- The Washington Times - Saturday, August 1, 2020

The George W. Bush Presidential Center was the victim recently of a hack attack that resulted in an undisclosed sum being paid to the perpetrator, the organization announced Friday.

Unencrypted data involving the Bush Center’s donors, including names, contact information and contribution history, was compromised during a May security breach, the organization said on its website.

The donor data was stolen during an attack suffered by Blackbaud, a third-party data management service used by the Bush Center, but has supposedly since been destroyed.

Blackbaud informed us that it paid a ransom to the attackers in order to obtain confirmation that the ‎compromised unencrypted information has been destroyed,” the Bush Center said in a statement.

“To date, there ‎is no indication that any of the compromised unencrypted information is subject to further disclosure or misuse‎, and given the intent of the criminals to obtain the payment of the ransom, the Bush Center does not ‎believe there is a high risk that the unencrypted information would be used for other purposes,” the statement said.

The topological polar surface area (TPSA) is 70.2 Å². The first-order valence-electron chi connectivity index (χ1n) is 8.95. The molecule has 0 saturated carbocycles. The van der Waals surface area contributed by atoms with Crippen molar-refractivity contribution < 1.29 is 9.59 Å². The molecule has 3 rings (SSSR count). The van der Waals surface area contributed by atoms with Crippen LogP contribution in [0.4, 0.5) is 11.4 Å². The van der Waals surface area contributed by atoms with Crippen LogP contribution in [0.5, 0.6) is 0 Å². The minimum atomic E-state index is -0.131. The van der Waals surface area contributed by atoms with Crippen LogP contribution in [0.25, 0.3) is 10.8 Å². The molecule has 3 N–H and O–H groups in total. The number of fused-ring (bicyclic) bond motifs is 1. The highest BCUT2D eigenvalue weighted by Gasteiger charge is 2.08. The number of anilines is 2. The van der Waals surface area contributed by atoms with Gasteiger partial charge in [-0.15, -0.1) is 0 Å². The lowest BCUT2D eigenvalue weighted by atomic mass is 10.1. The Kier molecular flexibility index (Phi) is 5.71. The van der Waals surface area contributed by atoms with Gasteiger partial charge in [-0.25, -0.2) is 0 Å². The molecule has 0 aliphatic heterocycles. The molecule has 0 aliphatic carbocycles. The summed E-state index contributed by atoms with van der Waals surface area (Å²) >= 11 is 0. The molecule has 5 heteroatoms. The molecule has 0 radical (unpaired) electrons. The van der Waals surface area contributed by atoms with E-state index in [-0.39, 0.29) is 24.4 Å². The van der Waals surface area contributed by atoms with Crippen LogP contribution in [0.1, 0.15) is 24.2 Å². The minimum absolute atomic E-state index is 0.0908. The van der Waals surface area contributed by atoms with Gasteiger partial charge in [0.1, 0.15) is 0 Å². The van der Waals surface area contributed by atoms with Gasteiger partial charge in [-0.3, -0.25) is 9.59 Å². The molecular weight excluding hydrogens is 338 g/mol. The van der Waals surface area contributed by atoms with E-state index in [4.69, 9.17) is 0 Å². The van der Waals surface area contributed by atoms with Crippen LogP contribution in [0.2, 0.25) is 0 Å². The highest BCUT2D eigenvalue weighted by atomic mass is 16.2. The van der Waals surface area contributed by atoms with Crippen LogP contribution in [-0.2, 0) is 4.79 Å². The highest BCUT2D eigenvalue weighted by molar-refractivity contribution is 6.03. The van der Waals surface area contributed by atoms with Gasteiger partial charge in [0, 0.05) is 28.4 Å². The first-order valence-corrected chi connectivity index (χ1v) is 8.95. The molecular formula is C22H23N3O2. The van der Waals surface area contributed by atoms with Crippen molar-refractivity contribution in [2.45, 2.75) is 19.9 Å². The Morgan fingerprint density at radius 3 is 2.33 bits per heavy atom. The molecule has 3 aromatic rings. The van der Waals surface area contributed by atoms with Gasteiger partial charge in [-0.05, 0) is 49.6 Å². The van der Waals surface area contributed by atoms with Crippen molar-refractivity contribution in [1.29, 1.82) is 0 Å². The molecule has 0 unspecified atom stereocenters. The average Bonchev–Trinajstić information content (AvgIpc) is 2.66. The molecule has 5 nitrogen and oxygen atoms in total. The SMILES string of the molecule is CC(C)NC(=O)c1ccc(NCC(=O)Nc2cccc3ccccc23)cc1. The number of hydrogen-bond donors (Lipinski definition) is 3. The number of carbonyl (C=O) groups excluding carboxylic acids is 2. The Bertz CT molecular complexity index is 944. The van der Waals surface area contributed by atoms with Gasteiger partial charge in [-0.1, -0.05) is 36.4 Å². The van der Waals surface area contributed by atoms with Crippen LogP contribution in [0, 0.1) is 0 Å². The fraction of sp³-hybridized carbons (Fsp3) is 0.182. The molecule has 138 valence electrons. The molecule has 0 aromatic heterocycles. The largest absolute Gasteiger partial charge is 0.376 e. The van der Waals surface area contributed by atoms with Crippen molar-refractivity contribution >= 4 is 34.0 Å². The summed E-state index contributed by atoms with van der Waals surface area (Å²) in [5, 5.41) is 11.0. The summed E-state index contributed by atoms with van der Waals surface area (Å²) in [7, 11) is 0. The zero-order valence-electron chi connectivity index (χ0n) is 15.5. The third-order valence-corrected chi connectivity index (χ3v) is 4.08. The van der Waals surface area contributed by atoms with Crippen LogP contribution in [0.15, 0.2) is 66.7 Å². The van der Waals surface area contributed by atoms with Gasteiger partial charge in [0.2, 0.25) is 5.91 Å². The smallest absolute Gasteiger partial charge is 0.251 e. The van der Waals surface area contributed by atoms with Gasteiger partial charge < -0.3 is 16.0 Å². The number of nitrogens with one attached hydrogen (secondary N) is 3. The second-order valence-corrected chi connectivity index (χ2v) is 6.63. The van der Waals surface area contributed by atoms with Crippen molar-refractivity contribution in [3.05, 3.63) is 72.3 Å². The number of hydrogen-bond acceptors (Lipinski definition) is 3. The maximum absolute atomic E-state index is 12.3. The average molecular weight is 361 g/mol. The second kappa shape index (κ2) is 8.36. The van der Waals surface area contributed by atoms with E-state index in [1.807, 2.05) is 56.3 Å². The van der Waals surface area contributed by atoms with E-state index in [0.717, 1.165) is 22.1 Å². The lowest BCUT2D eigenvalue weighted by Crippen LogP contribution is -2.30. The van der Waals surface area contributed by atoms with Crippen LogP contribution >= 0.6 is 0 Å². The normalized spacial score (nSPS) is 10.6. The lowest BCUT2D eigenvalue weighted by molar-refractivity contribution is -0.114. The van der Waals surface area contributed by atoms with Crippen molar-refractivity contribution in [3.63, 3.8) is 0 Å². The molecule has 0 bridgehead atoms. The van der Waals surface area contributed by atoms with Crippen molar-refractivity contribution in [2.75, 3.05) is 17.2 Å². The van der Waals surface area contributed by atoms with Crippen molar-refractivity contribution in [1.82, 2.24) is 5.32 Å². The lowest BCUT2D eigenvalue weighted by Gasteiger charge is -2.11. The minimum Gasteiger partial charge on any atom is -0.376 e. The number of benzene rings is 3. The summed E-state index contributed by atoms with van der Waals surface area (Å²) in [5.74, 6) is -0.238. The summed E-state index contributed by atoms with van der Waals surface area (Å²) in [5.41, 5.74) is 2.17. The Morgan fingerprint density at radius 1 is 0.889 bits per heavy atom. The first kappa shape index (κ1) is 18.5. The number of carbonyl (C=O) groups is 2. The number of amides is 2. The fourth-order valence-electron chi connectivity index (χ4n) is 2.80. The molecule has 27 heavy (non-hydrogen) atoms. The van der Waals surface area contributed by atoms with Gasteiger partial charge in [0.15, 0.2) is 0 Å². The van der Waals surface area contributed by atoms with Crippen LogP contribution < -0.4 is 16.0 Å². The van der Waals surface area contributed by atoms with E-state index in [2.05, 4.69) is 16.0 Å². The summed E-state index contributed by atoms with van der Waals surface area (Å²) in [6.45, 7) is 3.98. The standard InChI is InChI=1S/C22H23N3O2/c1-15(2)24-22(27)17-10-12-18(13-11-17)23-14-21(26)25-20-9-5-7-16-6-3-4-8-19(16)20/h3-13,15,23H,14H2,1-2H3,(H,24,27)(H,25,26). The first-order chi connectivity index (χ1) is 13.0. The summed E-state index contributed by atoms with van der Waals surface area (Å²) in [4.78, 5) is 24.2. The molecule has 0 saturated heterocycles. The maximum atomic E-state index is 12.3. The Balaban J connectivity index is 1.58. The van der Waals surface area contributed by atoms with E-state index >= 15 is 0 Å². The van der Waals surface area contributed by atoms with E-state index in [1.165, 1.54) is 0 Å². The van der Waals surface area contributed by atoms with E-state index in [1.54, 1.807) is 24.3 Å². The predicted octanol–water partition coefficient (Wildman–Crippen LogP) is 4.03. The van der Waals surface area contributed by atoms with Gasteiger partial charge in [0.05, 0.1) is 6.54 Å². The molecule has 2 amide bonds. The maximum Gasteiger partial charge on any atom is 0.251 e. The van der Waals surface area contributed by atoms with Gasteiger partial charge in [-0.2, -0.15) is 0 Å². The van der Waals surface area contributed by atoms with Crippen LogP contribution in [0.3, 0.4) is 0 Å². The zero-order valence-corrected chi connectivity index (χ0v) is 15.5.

Blackbaud acknowledged compensating whoever stole the data but stressed the worst of the breach was likely behind them.

“Based on the nature of the incident, our research, and third party (including law enforcement) investigation, we have no reason to believe that any data went beyond the cybercriminal, was or will be misused; or will be disseminated or otherwise made available publicly,” Blackbaud said in a separate statement. “We apologize that this happened and will continue to do our very best to supply help and support as we and our customers jointly navigate this cybercrime incident.

Social Security numbers of donors were stolen as well, according to the Bush Center. That data was encrypted, however, and the decryption keys needed to decipher it was stored separately and not stolen, the center said.

Opened in 2013, the Bush Center is located on the campus of Southern Methodist University near Dallas, Texas. The complex contains a museum as well as Mr. Bush’s presidential library.

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